Thinking Without a Banister sounds like a freethinker’s slogan, a refusal of the supports of authority, tradition, and revealed faith. It recalls Hannah Arendt’s appreciation of Gotthold Lessing in the opening essay of Men in Dark Times, her book of essays from 1968. There, Arendt praises the German thinker’s untrammeled intelligence, which led to his rejection of Lutheran orthodoxy and embrace of Spinoza, the patron of freethinkers. Readers might expect a similar posture in this new volume of Arendt’s previously unpublished or uncollected essays, lectures, and interviews.
But the title in fact sounds a note of alarm, rather than triumph; it refers to the collapse of tradition and authority, which has made independent thought a perilous necessity rather than a bold choice. Arendt argues that liberation from older forms of oppression yielded equivocal results, some of them dire. Far from ensuring a golden age of freedom, the modern loss of tradition and authority created a vacuum that allowed a novel form of tyranny, the totalitarian state, to emerge and spread with the momentum of a natural disaster.
The decay of American institutions and the crisis of civil society make our moment an opportune one for Arendt scholarship. The writings collected in Thinking Without a Banister invite readers to reflect on the status of freedom in Western political thought, from antiquity to the modern era. We see these strains converge in the essay “Karl Marx and the Tradition of Western Political Thought.” Writing at the height of the Cold War, Arendt addresses the role of freedom in Marx’s thought, searching for a link between his thought and Bolshevik tyranny. She proffers a rich, somewhat flawed analysis of Marx, whose thought stands in contrast with her own view of politics and freedom—a view preferable to his, but with its own peculiar difficulties.
For Arendt, Marx’s promotion of labor to the center of human life reflects the modern world’s departure from the Western philosophical tradition, which saw labor as humanity’s lowest activity. From a traditional perspective, labor arises from our bondage to necessity, to the inexorable cycle of life and death, whereas freedom belongs to the realm of politics, to reasoned deliberation among free citizens. Citizens craft the laws (nomoi) that define what the Greeks regarded as their crowning achievement: not technology or culture, but the polis. These laws stand above the cycle of necessity and bring something new and unexpected to the world. By defining labor as humanity’s “species-activity,” Marx accepts the bourgeois assimilation of all human activity to labor. Arendt concludes that he leaves no space for a traditional understanding of freedom: “When Marx made labor the most important activity of man, he was saying, in terms of the tradition, that not freedom but compulsion is what makes man human.” This is true but incomplete, for Marx does not draw his argument from “the terms of the tradition.” He rejects those terms and develops his own understanding of freedom and compulsion. His innovation puts him at odds not only with antiquity but also with modern principles of liberty, especially those codified in the Declaration of the Rights of Man. Arendt does not follow the implications of Marx’s understanding of freedom and so misses, in my view, the strongest link between his thought and modern tyranny.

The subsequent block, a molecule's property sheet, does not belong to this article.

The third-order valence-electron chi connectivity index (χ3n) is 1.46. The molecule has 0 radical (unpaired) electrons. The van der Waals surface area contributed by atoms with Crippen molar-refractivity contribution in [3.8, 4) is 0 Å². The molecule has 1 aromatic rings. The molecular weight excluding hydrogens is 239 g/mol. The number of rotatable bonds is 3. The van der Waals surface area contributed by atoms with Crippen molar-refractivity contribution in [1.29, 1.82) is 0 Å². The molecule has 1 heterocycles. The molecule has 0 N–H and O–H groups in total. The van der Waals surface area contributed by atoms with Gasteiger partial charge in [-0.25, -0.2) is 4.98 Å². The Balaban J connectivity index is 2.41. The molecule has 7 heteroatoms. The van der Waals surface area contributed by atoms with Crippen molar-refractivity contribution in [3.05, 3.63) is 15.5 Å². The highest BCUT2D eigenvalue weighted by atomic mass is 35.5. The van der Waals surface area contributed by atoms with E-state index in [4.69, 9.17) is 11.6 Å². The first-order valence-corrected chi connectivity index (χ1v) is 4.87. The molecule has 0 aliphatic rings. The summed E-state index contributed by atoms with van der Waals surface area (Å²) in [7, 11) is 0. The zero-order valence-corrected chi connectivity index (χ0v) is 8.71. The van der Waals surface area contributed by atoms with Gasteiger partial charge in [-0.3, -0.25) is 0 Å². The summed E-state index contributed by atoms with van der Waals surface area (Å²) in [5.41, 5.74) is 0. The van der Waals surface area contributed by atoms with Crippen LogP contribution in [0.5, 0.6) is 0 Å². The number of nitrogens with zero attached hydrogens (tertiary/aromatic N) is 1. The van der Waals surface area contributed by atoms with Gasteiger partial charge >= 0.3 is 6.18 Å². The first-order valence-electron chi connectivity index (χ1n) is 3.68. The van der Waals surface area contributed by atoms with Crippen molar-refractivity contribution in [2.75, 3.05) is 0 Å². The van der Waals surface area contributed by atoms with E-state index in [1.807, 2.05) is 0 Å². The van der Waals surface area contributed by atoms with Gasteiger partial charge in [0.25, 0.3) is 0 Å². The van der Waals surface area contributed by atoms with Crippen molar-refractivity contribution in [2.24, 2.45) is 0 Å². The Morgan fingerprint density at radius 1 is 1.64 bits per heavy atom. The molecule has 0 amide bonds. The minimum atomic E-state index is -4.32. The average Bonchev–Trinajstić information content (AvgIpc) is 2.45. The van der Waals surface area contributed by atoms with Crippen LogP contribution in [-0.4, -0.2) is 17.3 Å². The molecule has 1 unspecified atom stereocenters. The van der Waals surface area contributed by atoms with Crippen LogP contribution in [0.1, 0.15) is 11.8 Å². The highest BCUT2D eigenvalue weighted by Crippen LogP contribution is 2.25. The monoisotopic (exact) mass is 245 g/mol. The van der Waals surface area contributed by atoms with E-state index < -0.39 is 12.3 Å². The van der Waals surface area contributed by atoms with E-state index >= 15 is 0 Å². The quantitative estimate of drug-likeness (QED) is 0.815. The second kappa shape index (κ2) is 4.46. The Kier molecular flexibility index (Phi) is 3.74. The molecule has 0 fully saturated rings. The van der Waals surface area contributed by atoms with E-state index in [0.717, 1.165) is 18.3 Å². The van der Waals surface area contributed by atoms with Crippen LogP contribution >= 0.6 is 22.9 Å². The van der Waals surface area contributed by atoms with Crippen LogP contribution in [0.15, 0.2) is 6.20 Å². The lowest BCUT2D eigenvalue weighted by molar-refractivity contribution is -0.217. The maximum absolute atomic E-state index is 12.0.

In his Economic and Philosophical Manuscripts, Marx removes the concept of freedom from the realm of politics and places it in the realm of labor, which has a remarkable ability to outrun necessity. Other animals “produce only when immediate physical need compels them to do so, while man produces even when he is free from physical need and truly produces only in freedom from such need.” Birds build nests and then abandon them after they serve their reproductive purpose. Human beings build factories and museums and telescopes, productions that far outstrip basic animal needs. Such labor constitutes our species-activity, and under capitalism humanity has made creative leaps no previous age could have imagined. As he puts it in The Communist Manifesto, the bourgeoisie
has been the first to show what man’s activity can bring about. It has accomplished wonders far surpassing Egyptian pyramids, Roman aqueducts, and Gothic cathedrals; it has conducted expeditions that put in the shade all former Exoduses of nations and crusades.